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E03553: Coptic fragments concerning the Life of *John of Lykopolis (ascetic of Egypt, ob. c. 395, S00102), praising his prophetic, diplomatic, and healing skills and describing his travel to Constantinople on a cloud; written in the early 5th century, with later material added afterwards.

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posted on 09.08.2017, 00:00 by gschenke
The Coptic text preserved on these fragments follows for the most part Palladius’ Lausiac History, showing only a few and minor differences.

Till, KHML I, p. 140, line 23–p. 141, line 16:

ⲡⲡⲉⲧⲟⲩⲁⲁⲃ ⲇⲉ ⲟⲩⲛ ⲱϩⲁⲛⲛⲏⲥ · ⲛⲉⲟⲩⲛⲧⲁϥ ⲙⲙⲁⲩ ⲛⲟⲩⲥⲟⲛ ⲛϣϫϭ · ⲁϥⲃⲁⲡⲧⲍⲉ ⲙⲙⲟϥ ⲉϥϩⲛ ϫⲟⲩⲧⲏ ⲛⲣⲟⲙⲡⲉ · ⲁϥⲕⲁⲁϥ ϩⲛ
ⲛϩⲉⲛⲉⲉⲧⲉ : ⲙⲛⲛⲥⲱⲥ ⲛⲧⲟϥ ⲡⲡⲉⲧⲟⲩⲁⲁⲃ ⲱϩⲁⲛⲛⲏⲥ · ⲁϥⲃⲱⲕ ⲉϩⲣⲁ ⲉⲡⲧⲟⲟⲩ ⲛⲥⲟⲟⲩⲧ · ⲁϥⲁⲛⲁⲭⲱⲣⲉ ⲉϩⲣⲁ ⲉⲡⲙⲁ ⲉⲧⲟⲩⲁⲁⲃ ·
ⲉⲁϥⲥⲙⲛ ϣⲟⲙⲛⲧ ⲛⲇⲁⲙⲟⲛ ⲙⲙⲟⲛⲁⲥⲧⲏⲣⲟⲛ ⲁϥⲧⲁⲙⲟ ⲛⲁϥ ⲙⲡⲉϥⲃⲏⲃ ϩⲣⲁ ϩϫⲱϥ ⲙⲡⲧⲟⲟⲩ · ⲁϥⲃⲱⲕ ⲉϩⲟⲩⲛ ⲉⲣⲟϥ ⲁϥⲉⲛⲕⲟⲧⲕ ·
ⲉⲁϥⲧⲁⲙo ⲛϣⲟⲙⲛⲧ ⲙⲙⲁ : ⲟⲩⲁ ⲙⲉⲛ ϩⲛ ⲟⲩⲥⲁ ⲉⲧⲣⲉϥϣⲱⲡⲉ ⲛϩⲏⲧϥ ϩⲙ ⲡⲙⲁ ⲛⲧⲥⲁⲣⲝ : ⲕⲉⲟⲩⲁ ⲇⲉ ⲉⲧⲣⲉϥⲣ ϩⲱⲃ ⲛϩⲏⲧϥ : ⲁⲩⲱ ⲕⲉⲟⲩⲁ ⲉⲧⲣⲉϥϣⲗⲏⲗ ⲛϩⲏⲧϥ : ⲡⲁ ϭⲉ ⲡⲁϥⲣ ⲙⲁⲁⲃⲉ ⲛⲣⲟⲙⲡⲉ ⲉϥⲟⲧⲡ ⲉϩⲟⲩⲛ · ⲁⲩⲱ ⲁϥϫ ⲛⲛⲉϥⲭⲣⲁ ⲧⲏⲣⲟⲩ ⲉⲃⲟⲗ ϩⲧⲛ ⲟⲩϣⲟⲩϣⲧ ϩⲧⲟⲟⲧϥ
ⲙⲡⲉⲧⲇⲁⲕⲟⲛⲉ ⲛⲁϥ · ⲁⲩⲱ ⲁϥⲉⲙⲡϣⲁ ⲙⲡⲉⲭⲁⲣⲥⲙⲁ ⲡⲁ · ϩⲱⲥⲧⲉ ⲛϥⲉⲙⲉ ⲉⲛⲉⲧⲧⲏϣ ⲉϣⲱⲡⲉ · ⲙⲡⲁⲧⲟⲩϣⲱⲡⲉ · ⲉⲟⲩⲁ ⲉⲃⲟⲗ
ⲛϩⲏⲧⲟⲩ ⲡⲉ ⲡⲁ : ⲁϥϫⲟⲟⲩ ϣⲁ ⲡⲙⲁⲕⲁⲣⲟⲥ ⲛⲣⲣⲟ ⲑⲉⲱⲇⲱⲥⲟⲥ ⲉⲧⲃⲉ ⲙⲁⲝⲙⲟⲥ · ⲡⲇⲩⲣⲁⲛⲟⲥ ϫⲉ ⲕⲛⲁϫⲣⲟ ⲉⲣⲟϥ · ⲛⲅⲉⲛⲕⲟⲧⲕ ϩⲛ
ⲅⲁⲗⲗⲱⲛ : ϩⲱⲙⲁⲟⲥ ⲟⲛ ⲉⲧⲃⲉ ⲟⲩⲅⲉⲛⲟⲥ ⲡⲇⲩⲣⲁⲛⲟⲥ · ⲁϥϣⲣⲡ ϫⲟⲟⲥ ⲛⲁϥ ⲉⲧⲃⲏⲏⲧϥ :

‘Saint John then had a brother, a dyer. He baptised him, when he was 25 years old. He put him in the monasteries. Afterwards, saint John went into the mountain of Siout (Assiut/Lykopolis). He withdrew into the holy place, constructing three monastic rooms. He made his cave for himself in the mountain. He went in and lay down, after having created three chambers: one at one side to let him be in it, as the room of the flesh. Another to let him work in it; and yet another to let him pray in it. This is then where he spent thirty years closed in. He received all his necessary things through a window from the hand of the one who served him.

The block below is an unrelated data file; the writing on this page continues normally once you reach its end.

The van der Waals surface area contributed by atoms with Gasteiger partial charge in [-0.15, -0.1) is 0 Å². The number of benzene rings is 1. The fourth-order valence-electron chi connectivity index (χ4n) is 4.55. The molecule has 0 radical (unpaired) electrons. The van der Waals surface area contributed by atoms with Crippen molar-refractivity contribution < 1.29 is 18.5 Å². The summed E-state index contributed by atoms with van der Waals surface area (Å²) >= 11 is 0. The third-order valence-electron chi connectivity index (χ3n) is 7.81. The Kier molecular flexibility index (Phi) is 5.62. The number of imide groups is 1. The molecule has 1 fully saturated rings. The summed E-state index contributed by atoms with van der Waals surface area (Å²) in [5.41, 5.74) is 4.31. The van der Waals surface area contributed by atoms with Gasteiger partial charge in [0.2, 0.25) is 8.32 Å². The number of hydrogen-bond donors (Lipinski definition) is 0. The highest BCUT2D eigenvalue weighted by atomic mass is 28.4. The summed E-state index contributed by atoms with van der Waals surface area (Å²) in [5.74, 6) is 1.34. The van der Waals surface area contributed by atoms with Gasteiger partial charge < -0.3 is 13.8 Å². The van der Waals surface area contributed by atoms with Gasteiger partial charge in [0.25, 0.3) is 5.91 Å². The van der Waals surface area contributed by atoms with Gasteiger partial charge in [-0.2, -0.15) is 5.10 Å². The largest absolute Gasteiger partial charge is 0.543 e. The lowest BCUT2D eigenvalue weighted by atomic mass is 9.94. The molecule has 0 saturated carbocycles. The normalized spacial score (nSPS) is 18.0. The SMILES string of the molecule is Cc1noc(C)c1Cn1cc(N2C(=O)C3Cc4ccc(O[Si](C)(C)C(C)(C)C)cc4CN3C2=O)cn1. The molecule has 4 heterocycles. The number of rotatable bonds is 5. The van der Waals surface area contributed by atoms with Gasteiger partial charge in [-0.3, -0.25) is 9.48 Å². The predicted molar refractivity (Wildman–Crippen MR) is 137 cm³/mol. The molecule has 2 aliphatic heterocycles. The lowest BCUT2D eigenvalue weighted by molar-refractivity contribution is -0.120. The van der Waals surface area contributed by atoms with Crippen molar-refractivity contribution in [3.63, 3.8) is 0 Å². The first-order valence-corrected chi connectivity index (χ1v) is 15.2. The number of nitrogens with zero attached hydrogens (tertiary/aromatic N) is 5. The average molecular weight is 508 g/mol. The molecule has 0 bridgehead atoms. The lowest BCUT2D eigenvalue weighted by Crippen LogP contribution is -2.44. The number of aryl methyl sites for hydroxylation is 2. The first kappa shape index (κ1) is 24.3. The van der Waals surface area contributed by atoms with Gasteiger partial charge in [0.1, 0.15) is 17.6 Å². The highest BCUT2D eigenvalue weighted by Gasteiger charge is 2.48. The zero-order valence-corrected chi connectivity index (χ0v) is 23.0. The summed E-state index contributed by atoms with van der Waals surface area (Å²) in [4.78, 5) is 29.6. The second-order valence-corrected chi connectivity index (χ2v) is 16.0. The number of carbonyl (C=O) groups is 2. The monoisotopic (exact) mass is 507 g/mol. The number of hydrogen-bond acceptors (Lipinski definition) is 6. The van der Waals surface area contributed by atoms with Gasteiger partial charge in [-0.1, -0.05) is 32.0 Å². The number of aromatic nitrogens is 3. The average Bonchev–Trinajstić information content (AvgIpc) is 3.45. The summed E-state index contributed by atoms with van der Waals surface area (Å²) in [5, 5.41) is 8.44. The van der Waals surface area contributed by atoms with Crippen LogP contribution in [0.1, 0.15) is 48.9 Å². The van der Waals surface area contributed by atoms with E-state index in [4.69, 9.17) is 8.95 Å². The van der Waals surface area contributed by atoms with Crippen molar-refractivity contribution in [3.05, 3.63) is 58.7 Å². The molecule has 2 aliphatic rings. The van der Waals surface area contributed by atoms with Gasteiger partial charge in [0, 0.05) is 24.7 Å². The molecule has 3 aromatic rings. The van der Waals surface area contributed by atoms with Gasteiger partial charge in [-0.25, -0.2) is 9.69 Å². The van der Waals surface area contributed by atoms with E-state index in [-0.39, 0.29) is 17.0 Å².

And he was worthy of this gift which is that he would know the things which were determined to happen, before they happened. One of them was this: He sent to the blessed emperor Theodosios about Maximus, the tyrant: “You will be victorious over him and settle in Gallia.” Likewise again, concerning Eugenios, the tyrant, he told him this (same thing) in advance about him.’

The following report is not included in the Historia Lausiaca. It relates the story of the saint’s diplomatic skills when he intervened on behalf of the city of Lykopolis.

Till, KHML I, p. 147, lines 1–6:

ⲁⲩϫⲟⲟⲥ ⲟⲛ ⲉⲧⲃⲏⲏⲧϥ ⲛⲧⲟϥ ⲡⲙⲁⲕⲁⲣⲟⲥ ⲱϩⲁⲛⲛⲏⲥ · ϫⲉ ⲙⲡⲉⲩⲟⲩⲟⲉϣ ⲛⲑⲉⲩⲇⲱⲥⲟⲥ ⲡⲣⲣⲟ ⲛⲉⲩⲥⲉⲃⲏⲥ ⲁⲩⲱ ⲛⲭⲣⲏⲥⲧⲁⲛⲟⲥ
ⲉⲙⲁⲧⲉ · ⲛⲉϥϣⲟⲟⲡ ⲡⲉ ϩⲛ ⲧⲡⲟⲗⲥ ⲥⲟⲟⲩⲧ ⲛϭ ⲟⲩⲛⲟϭ ⲛⲁⲅⲱⲛ · ⲉϣⲁⲣⲉ ⲙⲙⲏⲏϣⲉ ⲥⲱⲟⲩϩ ⲉⲡⲁⲅⲱⲛ ⲛⲥⲉⲑⲉⲱⲣⲉ : ⲁⲡⲟⲩⲁ ⲙⲙⲉⲣⲟⲥ ϫⲣⲟ ⲉⲡⲟⲩⲁ ·

‘It is also said about him, the blessed John, that at the time of Theodosios, the very pious and Christian emperor, a great contest was taking place in the city of Siout (Lykopolis), for which the crowds would gather and watch the contest. One fraction was victorious over the other.’